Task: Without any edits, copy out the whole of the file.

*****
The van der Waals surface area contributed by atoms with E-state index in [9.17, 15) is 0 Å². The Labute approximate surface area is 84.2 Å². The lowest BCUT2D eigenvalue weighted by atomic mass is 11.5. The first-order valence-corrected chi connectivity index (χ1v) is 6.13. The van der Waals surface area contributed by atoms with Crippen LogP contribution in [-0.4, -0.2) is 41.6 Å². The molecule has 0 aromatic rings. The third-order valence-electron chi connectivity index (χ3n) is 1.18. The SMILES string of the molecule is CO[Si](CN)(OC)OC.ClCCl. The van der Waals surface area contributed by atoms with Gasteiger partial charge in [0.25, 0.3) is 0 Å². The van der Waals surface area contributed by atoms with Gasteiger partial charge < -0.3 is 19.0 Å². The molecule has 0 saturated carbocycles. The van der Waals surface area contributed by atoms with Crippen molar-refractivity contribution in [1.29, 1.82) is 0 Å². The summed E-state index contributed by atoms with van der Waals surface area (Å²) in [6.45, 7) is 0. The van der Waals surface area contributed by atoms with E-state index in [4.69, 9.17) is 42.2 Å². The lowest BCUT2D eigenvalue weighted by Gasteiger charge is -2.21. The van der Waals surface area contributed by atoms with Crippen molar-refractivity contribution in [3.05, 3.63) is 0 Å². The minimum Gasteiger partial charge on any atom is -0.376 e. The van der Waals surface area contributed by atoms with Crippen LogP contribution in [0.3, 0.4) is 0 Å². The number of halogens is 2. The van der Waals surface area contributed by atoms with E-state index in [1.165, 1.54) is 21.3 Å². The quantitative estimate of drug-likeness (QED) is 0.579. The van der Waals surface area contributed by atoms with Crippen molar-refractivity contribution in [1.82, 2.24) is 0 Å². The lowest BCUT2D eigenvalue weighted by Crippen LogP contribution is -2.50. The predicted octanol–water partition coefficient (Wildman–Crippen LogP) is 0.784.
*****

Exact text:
The van der Waals surface area contributed by atoms with E-state index in [9.17, 15) is 0 Å². The Labute approximate surface area is 84.2 Å². The lowest BCUT2D eigenvalue weighted by atomic mass is 11.5. The first-order valence-corrected chi connectivity index (χ1v) is 6.13. The van der Waals surface area contributed by atoms with Crippen LogP contribution in [-0.4, -0.2) is 41.6 Å². The molecule has 0 aromatic rings. The third-order valence-electron chi connectivity index (χ3n) is 1.18. The SMILES string of the molecule is CO[Si](CN)(OC)OC.ClCCl. The van der Waals surface area contributed by atoms with Gasteiger partial charge in [0.25, 0.3) is 0 Å². The van der Waals surface area contributed by atoms with Gasteiger partial charge < -0.3 is 19.0 Å². The molecule has 0 saturated carbocycles. The van der Waals surface area contributed by atoms with Crippen molar-refractivity contribution in [1.29, 1.82) is 0 Å². The summed E-state index contributed by atoms with van der Waals surface area (Å²) in [6.45, 7) is 0. The van der Waals surface area contributed by atoms with E-state index in [4.69, 9.17) is 42.2 Å². The lowest BCUT2D eigenvalue weighted by Gasteiger charge is -2.21. The van der Waals surface area contributed by atoms with Crippen molar-refractivity contribution in [3.05, 3.63) is 0 Å². The minimum Gasteiger partial charge on any atom is -0.376 e. The van der Waals surface area contributed by atoms with Crippen LogP contribution in [0.3, 0.4) is 0 Å². The number of halogens is 2. The van der Waals surface area contributed by atoms with E-state index in [1.165, 1.54) is 21.3 Å². The quantitative estimate of drug-likeness (QED) is 0.579. The van der Waals surface area contributed by atoms with Crippen molar-refractivity contribution in [1.82, 2.24) is 0 Å². The lowest BCUT2D eigenvalue weighted by Crippen LogP contribution is -2.50. The predicted octanol–water partition coefficient (Wildman–Crippen LogP) is 0.784.